First Ever Release of Orange-breasted Falcons a Success!
Marta Curti— 5 July 2005 — in Orange-breasted Falcon Project Share
That morning, Angel Muela, volunteer Andrew Plant, Hidden Valley Inn managers Lisa and Craig Milner, and I headed out to the release site. Angel and I opened the door to the hack box at around 8:00 a.m. and then joined everyone else in the blind—scopes, cameras and binoculars in hand. Almost an hour later, we caught our first glimpse of one of the falcons, known as Black 20, peeking its head around the door. His initial forays out of the hack box were quite comical! First, he hopped to the edge of the door jamb, then out of the box, then quickly back in again where he quickly disappeared deep inside the hack box. However, the temptation of the fresh quail just outside the door caused him to re-appear within a few minutes. Apparently a bit timid about entering this unknown world, but still hungry enough to want to eat, Black very cleverly perched on the edge of the door jamb, stretched his body and began to feed from the quail without ever leaving the hack box! Black 20 had eaten quite a bit before the second falcon, known as Blue D9, came into view. Eventually, both birds made their way onto the hack box platform where they fed, stretched their wings, and slept.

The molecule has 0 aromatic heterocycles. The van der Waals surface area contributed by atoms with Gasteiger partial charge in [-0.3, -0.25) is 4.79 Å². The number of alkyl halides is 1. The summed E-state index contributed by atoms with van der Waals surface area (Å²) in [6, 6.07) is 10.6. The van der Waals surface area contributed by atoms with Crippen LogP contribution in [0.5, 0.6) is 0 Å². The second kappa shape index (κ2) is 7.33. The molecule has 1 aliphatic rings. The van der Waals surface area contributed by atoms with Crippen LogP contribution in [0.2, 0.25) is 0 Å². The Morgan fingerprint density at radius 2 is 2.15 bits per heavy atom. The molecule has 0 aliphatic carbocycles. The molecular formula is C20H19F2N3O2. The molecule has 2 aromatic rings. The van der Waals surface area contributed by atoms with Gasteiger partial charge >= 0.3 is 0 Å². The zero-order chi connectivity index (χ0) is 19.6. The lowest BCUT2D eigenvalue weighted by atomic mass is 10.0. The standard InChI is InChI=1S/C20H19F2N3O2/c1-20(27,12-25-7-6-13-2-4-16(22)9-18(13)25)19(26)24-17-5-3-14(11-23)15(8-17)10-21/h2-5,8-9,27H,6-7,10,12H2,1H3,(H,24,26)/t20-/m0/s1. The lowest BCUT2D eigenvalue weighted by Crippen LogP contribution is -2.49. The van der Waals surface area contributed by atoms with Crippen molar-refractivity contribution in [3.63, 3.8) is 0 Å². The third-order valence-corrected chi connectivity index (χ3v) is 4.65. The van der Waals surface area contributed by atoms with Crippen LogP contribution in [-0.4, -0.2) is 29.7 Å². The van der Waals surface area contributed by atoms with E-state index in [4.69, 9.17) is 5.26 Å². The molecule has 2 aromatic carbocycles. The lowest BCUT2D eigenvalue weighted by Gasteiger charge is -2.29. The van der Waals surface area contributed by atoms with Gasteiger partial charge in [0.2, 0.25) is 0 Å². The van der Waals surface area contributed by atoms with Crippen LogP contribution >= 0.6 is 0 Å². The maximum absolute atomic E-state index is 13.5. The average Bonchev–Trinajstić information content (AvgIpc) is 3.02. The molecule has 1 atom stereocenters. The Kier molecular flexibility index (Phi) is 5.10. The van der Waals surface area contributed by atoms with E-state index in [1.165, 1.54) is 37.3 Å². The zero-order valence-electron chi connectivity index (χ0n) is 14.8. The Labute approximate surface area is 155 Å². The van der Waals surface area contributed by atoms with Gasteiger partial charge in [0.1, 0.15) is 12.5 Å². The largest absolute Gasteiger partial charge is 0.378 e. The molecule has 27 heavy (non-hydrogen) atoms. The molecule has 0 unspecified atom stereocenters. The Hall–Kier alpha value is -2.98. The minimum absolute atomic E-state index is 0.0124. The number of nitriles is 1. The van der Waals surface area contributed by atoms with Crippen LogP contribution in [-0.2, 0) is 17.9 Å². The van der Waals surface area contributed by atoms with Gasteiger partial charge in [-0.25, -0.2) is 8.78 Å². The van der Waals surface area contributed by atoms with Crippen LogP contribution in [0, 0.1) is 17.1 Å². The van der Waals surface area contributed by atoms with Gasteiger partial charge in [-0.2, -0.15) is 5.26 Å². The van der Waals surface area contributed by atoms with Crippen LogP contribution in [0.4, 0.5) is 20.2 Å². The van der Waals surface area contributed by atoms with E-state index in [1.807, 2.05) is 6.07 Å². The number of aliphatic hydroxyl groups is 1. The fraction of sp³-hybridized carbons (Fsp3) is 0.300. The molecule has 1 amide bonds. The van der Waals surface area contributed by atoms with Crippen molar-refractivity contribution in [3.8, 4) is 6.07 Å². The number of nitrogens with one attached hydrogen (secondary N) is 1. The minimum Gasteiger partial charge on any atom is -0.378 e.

By the third day, they were excellent flyers and much better landers! Our next question was—would they return to the hack box to feed? They hadn’t fed the day before and we wanted to make sure that they knew where to find food. By 3:00 that afternoon, we were relieved to see Black make the first move. He landed on the hack box and fed until his crop was full. The next day, Blue followed suit. Today, both birds continue to feed regularly, that is when they are not on wonderful adventures chasing woodpeckers and turkey vultures, of course.
And as if things couldn’t get any better, while we were in Belize, Angel and I paid a visit to the wild nest from which we pulled the eggs that produced Black 20 and Blue D9 (see Notes from the Field, March 2005 to read more about that adventure). We wanted to see if this pair had laid another set of eggs this season. Needless to say, we were delighted when we spotted the female perched on a small cliff ledge. To her right were two, fluffy Orange-breasted Falcon chicks!
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